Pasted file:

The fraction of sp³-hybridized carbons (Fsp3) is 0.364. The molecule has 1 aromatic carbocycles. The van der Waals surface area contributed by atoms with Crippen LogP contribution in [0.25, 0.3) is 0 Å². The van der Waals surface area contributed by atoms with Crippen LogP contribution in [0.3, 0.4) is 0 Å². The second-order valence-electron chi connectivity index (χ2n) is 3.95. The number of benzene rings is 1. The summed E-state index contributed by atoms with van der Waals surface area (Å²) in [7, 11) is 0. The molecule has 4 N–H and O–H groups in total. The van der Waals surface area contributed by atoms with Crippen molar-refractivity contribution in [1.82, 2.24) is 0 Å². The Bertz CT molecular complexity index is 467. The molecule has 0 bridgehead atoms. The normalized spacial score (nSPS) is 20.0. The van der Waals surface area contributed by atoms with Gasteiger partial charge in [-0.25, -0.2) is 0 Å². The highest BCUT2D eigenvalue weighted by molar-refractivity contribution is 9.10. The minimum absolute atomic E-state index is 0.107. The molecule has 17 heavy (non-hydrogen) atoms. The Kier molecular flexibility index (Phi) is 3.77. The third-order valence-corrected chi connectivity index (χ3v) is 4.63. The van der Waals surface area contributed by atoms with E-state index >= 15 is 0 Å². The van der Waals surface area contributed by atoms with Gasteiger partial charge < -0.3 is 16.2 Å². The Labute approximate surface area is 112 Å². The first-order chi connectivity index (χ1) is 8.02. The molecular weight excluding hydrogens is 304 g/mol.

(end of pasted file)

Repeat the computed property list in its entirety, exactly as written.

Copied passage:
The fraction of sp³-hybridized carbons (Fsp3) is 0.364. The molecule has 1 aromatic carbocycles. The van der Waals surface area contributed by atoms with Crippen LogP contribution in [0.25, 0.3) is 0 Å². The van der Waals surface area contributed by atoms with Crippen LogP contribution in [0.3, 0.4) is 0 Å². The second-order valence-electron chi connectivity index (χ2n) is 3.95. The number of benzene rings is 1. The summed E-state index contributed by atoms with van der Waals surface area (Å²) in [7, 11) is 0. The molecule has 4 N–H and O–H groups in total. The van der Waals surface area contributed by atoms with Crippen molar-refractivity contribution in [1.82, 2.24) is 0 Å². The Bertz CT molecular complexity index is 467. The molecule has 0 bridgehead atoms. The normalized spacial score (nSPS) is 20.0. The van der Waals surface area contributed by atoms with Gasteiger partial charge in [-0.25, -0.2) is 0 Å². The highest BCUT2D eigenvalue weighted by molar-refractivity contribution is 9.10. The minimum absolute atomic E-state index is 0.107. The molecule has 17 heavy (non-hydrogen) atoms. The Kier molecular flexibility index (Phi) is 3.77. The third-order valence-corrected chi connectivity index (χ3v) is 4.63. The van der Waals surface area contributed by atoms with E-state index >= 15 is 0 Å². The van der Waals surface area contributed by atoms with Gasteiger partial charge < -0.3 is 16.2 Å². The Labute approximate surface area is 112 Å². The first-order chi connectivity index (χ1) is 8.02. The molecular weight excluding hydrogens is 304 g/mol.